Thursday, March 16, Mills will host the event, "Resilience of Cambodian Americans: A Story of Transformation and Hope In East Oakland," at 7 p.m. in the Student Union. The event will be an informative presentation of the journey and transformation of a Southeast Asian refugee community, highlighting its culture.
In the midst of war and political strife, many Cambodians fled their country and came to the United States to save their lives, according to sophomore Silvia Kim, Asian Pacific Islander Sisterhood Alliance co-president and an active member of Workers of Faith, the two organizations sponsoring the event.
In 1998, 200 mostly Mexican and Cambodian tenants and former tenants teamed with a group of Asian American activists to sue the owners of Oak Park, an apartment complex located in East Oakland's San Antonio neighborhood, said Kim. According to Kim, the lawsuit was brought because the "dilapidated apartments were barely livable and [were in] violation of human rights."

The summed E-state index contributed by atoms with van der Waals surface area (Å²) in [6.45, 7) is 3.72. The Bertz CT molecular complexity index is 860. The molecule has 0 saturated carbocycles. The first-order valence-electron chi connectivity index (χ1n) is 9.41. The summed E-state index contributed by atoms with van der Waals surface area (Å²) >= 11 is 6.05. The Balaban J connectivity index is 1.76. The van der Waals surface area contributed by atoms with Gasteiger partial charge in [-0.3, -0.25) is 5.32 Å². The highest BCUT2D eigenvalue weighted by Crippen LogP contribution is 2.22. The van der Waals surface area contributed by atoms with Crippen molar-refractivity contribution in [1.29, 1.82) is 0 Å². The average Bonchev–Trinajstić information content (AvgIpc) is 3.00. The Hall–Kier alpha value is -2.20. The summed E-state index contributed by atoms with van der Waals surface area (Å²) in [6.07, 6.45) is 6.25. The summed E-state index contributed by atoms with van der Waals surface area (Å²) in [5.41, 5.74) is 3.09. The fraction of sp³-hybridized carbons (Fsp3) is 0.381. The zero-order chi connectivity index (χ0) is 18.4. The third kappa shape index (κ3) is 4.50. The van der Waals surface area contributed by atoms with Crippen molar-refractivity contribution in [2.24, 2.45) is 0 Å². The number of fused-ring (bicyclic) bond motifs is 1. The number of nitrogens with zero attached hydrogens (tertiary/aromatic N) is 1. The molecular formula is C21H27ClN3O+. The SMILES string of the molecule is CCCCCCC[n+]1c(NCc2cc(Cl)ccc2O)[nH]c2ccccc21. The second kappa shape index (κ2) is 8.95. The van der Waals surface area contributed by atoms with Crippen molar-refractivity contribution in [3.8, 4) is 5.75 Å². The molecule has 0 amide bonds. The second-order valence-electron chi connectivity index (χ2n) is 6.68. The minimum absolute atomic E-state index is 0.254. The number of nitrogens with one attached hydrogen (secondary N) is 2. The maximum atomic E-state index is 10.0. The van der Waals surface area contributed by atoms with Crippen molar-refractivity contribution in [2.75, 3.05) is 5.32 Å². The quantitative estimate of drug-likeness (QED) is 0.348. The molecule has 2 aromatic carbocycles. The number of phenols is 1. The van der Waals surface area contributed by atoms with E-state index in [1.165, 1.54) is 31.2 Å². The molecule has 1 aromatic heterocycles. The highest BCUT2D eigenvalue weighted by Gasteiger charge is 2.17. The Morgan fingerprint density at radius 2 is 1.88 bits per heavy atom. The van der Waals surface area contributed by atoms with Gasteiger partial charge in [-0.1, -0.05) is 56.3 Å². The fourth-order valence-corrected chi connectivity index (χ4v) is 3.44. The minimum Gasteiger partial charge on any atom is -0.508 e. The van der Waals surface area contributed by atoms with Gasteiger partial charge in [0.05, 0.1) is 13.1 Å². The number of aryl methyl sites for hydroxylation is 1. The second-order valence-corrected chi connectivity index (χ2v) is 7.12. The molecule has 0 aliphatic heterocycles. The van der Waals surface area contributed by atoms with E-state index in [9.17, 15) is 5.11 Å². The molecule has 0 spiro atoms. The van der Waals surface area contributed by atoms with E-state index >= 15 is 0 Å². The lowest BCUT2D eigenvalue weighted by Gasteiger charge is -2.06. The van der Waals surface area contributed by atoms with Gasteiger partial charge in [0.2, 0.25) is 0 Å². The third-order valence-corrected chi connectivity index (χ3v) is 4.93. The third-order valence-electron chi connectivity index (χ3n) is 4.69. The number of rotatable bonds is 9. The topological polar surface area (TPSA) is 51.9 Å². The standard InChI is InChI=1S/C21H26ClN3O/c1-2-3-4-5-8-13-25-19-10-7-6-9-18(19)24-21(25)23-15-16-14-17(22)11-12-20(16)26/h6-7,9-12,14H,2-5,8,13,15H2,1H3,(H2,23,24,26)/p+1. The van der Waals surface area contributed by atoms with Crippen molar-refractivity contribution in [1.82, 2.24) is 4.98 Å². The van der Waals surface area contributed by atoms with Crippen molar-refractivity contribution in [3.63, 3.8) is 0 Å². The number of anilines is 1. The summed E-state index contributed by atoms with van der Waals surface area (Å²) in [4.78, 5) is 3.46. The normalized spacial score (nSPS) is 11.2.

This event is a story of how people "used their resources and came together to build hope and transformation," Kim said, "and as students, I believe this is what we need to learn from."
Oak Park tenants will be present at the event tonight to speak about their experiences.
Kim said that she believes it is "important for folks to be exposed to what kinds of activism are out there in Oakland." APISA and WOF hope that this event will raise awareness about injustice and crime in Oakland, along with teaching about the hope that comes from social action.
"Events like this are helpful because they're tangible examples of how we can be a part of change," said Kim.